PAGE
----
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December 2007

Making Sure Toys Are Safe

Television, print, and radio media have recently been filled with stories about unsafe toys from China and how little the U.S. Consumer Product Safety Commission (CPSC) is doing to check imported toys. Concerns include unsafe levels of lead, sharp and jagged points, potentially harmful noise levels, small parts that could break off and choke a child, and other worries. According to the CPSC, 13 children died last year from unsafe toys and more than 140,000 children were treated in emergency rooms after toy-related incidents.

With most of our toys now coming from China, what should you look for? First, check the toy’s label. The CPSC requires the manufacturer to list the appropriate age and warnings if the toy presents a certain hazard to a specific age group. Second, see if the toy has small parts that could come off. This is particularly important if the intended toy recipient is aged three or younger. Next, try the toy to see how loud it is. If it is irritating to you, it probably is too loud. I once tested fire engines and found many sirens exceeded federal noise standards. The danger here is that children hold toys close to them and the loud siren could lead to an eventual hearing loss. Fourth, avoid toys with sharp edges or points no matter what the age of the child. I remember only too well the lawn dart in my foot back in grade school.

This list is only a beginning. For additional toy safety tips, check out the CPSC’s “Toy Safety” website at: www.cpsc.gov/cpscpub/pubs/grand/toy/toysafe.html.

Where can you find information about specific toys you might want to buy for your children or grandchildren? The Canadian Toy-Testing Council is a non-profit organization created in 1952 to test toys year around for safety. The council’s website is at: http://www.toy-testing.org/ and it rates toys using a three-star system. One star means the tested toy has serious flaws. Two stars mean that the toy has very good play value but may present minor problems related to design, function, or durability. Three stars mean the toy is distinguished by excellence in design, function, durability, and play value. Finally, a tested toy receiving no stars has displayed major deficiencies in function, play value, or durability and the council therefore does not recommended its purchase.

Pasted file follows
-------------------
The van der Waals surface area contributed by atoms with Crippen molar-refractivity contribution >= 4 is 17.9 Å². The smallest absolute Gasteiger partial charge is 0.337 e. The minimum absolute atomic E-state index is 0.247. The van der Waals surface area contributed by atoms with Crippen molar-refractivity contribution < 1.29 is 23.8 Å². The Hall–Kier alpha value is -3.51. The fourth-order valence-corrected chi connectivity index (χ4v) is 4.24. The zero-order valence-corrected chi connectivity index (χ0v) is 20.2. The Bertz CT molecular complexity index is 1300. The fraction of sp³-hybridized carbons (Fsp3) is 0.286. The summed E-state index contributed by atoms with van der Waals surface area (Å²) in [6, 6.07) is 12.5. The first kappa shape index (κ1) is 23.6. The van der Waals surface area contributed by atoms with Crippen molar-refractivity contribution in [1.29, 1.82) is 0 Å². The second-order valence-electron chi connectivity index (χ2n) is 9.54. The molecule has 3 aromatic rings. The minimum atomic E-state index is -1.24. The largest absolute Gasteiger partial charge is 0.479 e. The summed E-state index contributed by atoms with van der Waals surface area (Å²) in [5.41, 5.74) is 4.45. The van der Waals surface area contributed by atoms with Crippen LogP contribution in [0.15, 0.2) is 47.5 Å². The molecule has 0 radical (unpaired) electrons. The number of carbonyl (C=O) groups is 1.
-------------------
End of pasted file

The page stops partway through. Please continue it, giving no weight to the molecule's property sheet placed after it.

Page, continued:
The council arranges its test results by listing either the toy’s name or the appropriate age recommendations for specific toys. This information is available on the council’s website at: www.toy-testing.org/CTTCmm.htm.

If you are buying toys second hand, you will also want to check out the items you might want to buy on the federal government’s recall website, www.recalls.gov. This site provides information on toys recalled by the CPSC, as well information on general consumer items recalled by other federal agencies. 

Don’t Forget To Renew on the Do Not Call List

Several electric co-op directors asked me to post a reminder for their members. Before the year ends, you should remember to sign up once again for the state and federal “Do Not Call” telemarketing lists. The state list expires every two years and the federal list expires every five years. For the state list, call toll-free 1-866-966-2255 or go to: https://nocall.wisconsin.gov/web/home.asp. For the federal list, go to: https://www.donotcall.gov/.

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